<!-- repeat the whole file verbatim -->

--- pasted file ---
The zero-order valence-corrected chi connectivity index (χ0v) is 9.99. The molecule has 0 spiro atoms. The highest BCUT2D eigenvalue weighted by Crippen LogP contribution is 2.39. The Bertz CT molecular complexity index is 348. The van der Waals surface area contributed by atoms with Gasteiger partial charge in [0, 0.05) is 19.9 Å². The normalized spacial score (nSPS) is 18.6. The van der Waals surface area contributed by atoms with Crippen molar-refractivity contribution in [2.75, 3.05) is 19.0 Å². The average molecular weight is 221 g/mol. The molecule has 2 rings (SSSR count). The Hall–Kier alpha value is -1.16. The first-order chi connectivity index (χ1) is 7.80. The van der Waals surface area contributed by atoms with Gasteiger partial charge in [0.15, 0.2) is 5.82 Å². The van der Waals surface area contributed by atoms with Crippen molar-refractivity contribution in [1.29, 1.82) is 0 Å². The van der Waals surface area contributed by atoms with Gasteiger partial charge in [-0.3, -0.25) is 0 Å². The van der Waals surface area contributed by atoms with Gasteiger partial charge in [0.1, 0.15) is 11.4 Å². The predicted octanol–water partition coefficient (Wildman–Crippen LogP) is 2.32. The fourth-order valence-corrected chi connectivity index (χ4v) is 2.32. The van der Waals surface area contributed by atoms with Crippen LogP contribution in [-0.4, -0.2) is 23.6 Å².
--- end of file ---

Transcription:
The zero-order valence-corrected chi connectivity index (χ0v) is 9.99. The molecule has 0 spiro atoms. The highest BCUT2D eigenvalue weighted by Crippen LogP contribution is 2.39. The Bertz CT molecular complexity index is 348. The van der Waals surface area contributed by atoms with Gasteiger partial charge in [0, 0.05) is 19.9 Å². The normalized spacial score (nSPS) is 18.6. The van der Waals surface area contributed by atoms with Crippen molar-refractivity contribution in [2.75, 3.05) is 19.0 Å². The average molecular weight is 221 g/mol. The molecule has 2 rings (SSSR count). The Hall–Kier alpha value is -1.16. The first-order chi connectivity index (χ1) is 7.80. The van der Waals surface area contributed by atoms with Gasteiger partial charge in [0.15, 0.2) is 5.82 Å². The van der Waals surface area contributed by atoms with Crippen molar-refractivity contribution in [1.29, 1.82) is 0 Å². The van der Waals surface area contributed by atoms with Gasteiger partial charge in [-0.3, -0.25) is 0 Å². The van der Waals surface area contributed by atoms with Gasteiger partial charge in [0.1, 0.15) is 11.4 Å². The predicted octanol–water partition coefficient (Wildman–Crippen LogP) is 2.32. The fourth-order valence-corrected chi connectivity index (χ4v) is 2.32. The van der Waals surface area contributed by atoms with Crippen LogP contribution in [-0.4, -0.2) is 23.6 Å².